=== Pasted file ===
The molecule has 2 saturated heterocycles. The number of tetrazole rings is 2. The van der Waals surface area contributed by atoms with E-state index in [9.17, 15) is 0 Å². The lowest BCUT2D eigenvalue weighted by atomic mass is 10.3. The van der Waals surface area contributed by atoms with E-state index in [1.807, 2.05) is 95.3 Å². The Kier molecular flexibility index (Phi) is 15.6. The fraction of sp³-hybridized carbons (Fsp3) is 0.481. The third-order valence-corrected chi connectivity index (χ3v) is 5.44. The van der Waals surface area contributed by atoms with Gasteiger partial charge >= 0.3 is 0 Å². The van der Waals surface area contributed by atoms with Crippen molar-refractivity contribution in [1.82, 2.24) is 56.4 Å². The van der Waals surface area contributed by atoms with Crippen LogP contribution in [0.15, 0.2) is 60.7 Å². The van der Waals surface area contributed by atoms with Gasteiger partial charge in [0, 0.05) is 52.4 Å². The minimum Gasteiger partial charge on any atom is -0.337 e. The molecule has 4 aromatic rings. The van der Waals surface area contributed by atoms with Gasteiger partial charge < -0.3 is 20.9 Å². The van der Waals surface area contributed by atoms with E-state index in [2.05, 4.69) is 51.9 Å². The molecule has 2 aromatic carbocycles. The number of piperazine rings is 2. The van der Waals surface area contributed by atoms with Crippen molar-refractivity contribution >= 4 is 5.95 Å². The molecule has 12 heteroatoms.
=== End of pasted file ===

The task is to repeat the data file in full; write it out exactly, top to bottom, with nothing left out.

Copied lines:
The molecule has 2 saturated heterocycles. The number of tetrazole rings is 2. The van der Waals surface area contributed by atoms with E-state index in [9.17, 15) is 0 Å². The lowest BCUT2D eigenvalue weighted by atomic mass is 10.3. The van der Waals surface area contributed by atoms with E-state index in [1.807, 2.05) is 95.3 Å². The Kier molecular flexibility index (Phi) is 15.6. The fraction of sp³-hybridized carbons (Fsp3) is 0.481. The third-order valence-corrected chi connectivity index (χ3v) is 5.44. The van der Waals surface area contributed by atoms with Gasteiger partial charge >= 0.3 is 0 Å². The van der Waals surface area contributed by atoms with Crippen molar-refractivity contribution in [1.82, 2.24) is 56.4 Å². The van der Waals surface area contributed by atoms with Crippen LogP contribution in [0.15, 0.2) is 60.7 Å². The van der Waals surface area contributed by atoms with Gasteiger partial charge in [0, 0.05) is 52.4 Å². The minimum Gasteiger partial charge on any atom is -0.337 e. The molecule has 4 aromatic rings. The van der Waals surface area contributed by atoms with Gasteiger partial charge < -0.3 is 20.9 Å². The van der Waals surface area contributed by atoms with E-state index in [2.05, 4.69) is 51.9 Å². The molecule has 2 aromatic carbocycles. The number of piperazine rings is 2. The van der Waals surface area contributed by atoms with Crippen molar-refractivity contribution >= 4 is 5.95 Å². The molecule has 12 heteroatoms.